David Shackleton for National Post
Jane Macdougall, Weekend Post · Friday, Feb. 11, 2011
My father is a poet. At least, he is now. Odd, that.
He trained as an accountant. And he was the accountant’s accountant — all ledgers and columns; compliances and balances. Tidy. So at odds with family life. With life, in general.
He wore hats. Always hats: for work, for curling, for yard work, for excursions — a hat for every purpose. I realize now he was always staving off the chaos of the jungle.
Shoes were polished with religious fervour and regular devotion. Sunday morning he would set the boys to the task and, in time, they subverted the job by simply dusting off the unworn shoes. It was, I suppose, a type of catechism; but my, did it annoy the natives. I always said he was the sort of man who gave colonialism a bad name.
Shoe trees were essential.
Wooden hangers: the very backbone of his civilization.
Who vs. whom: I know the difference and I owe it to him.
Are you impressed?
And rising when an elder entered the room. We owe him that, too, my brothers and sister. We are better — and worse — for his rigidities.
Archaic English usages I lay claim to, courtesy of a man who refused to let language evolve. Sophisticated would forever rely upon its foundation of sophistry, meaning to deceive, not as we think of it today, meaning to impress.
And now, he is a poet.
He owes it to the presence of beta-amyloid plaques in his brain. We know it as Alzheimer’s, dementia of cinematic proportions. Documented since Alois Alzheimer defined the disease in 1906, there is no cure, no medication, not even a conclusive diagnostic test. From diagnosis to death: on average, seven years.
Seven crazy years.
One need only to see my father now to immediately understand that something has gone dreadfully awry. It’s in his eyes. His hair. His gait. He looks confused; he is confused. The word confused is based on the Latin confundere meaning “to mingle together,” and from Middle English, meaning “to bring to ruin.”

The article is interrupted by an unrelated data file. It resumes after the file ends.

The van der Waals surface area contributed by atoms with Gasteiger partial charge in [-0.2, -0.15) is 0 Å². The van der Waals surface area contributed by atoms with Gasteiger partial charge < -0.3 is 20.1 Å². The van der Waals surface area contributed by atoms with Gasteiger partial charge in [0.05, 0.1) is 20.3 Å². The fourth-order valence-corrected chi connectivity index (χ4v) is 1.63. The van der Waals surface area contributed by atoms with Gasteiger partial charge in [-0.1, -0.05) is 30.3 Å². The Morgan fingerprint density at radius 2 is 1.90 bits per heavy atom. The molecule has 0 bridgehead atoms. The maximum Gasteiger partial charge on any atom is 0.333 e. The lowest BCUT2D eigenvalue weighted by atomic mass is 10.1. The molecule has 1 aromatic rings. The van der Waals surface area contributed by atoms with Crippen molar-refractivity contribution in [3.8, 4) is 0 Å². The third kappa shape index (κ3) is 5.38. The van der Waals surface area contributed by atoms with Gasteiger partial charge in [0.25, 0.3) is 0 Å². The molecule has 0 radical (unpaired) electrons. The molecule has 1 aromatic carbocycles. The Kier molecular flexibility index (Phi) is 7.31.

Autopsy will reveal plaques that erected Detour and Road Closure signs in his head. Neural signals bounce around until they are abducted by dendrites hungry for instruction. The instructions, however, are misdirected. Although, misdirected doesn’t begin to describe the chaos created by mistaking the kitchen for the bathroom.
If I ever doubted that one is one’s thoughts, I don’t doubt it now.
Like a thief in the night, Alzheimer’s steals the family silver, one utensil at a time, until there isn’t enough left for a single place setting. But the thief is nefarious: He leaves the knives so that danger is ever present. The presence of madness causes madness; ask any caregiver. The caregiver gets ground down to a nub. No surprise there: What can be expected when nothing can be expected? Cancer doesn’t jettison reason; congestive heart disease doesn’t forsake judgment. Alzheimer’s does.
Information on the subject discusses the slow impoverishment of oral and written language, but it’s more profound than just communicating with others; one loses the ability to communicate with oneself.
The hallmark of Alzheimer’s is the loosening grip on memory. Dad is already forgetting who we are. But forget is too feeble a word. Already he wants to know what we are doing in his house.
His notes, with time, date and full signature faithfully listed, offer a chilling glimpse into the mind disordered by disease. Almost without exception, they are incomprehensible.
But there is something hauntingly beautiful about language unmoored; a stream of consciousness that is truly unconscious. He speaks now in a type of haiku that is often illuminating. Dead simple. Child-like. Impervious to outside understanding yet, often numinously transparent:
Go read the rest....
Heartbreakingly beautiful love letter to her father.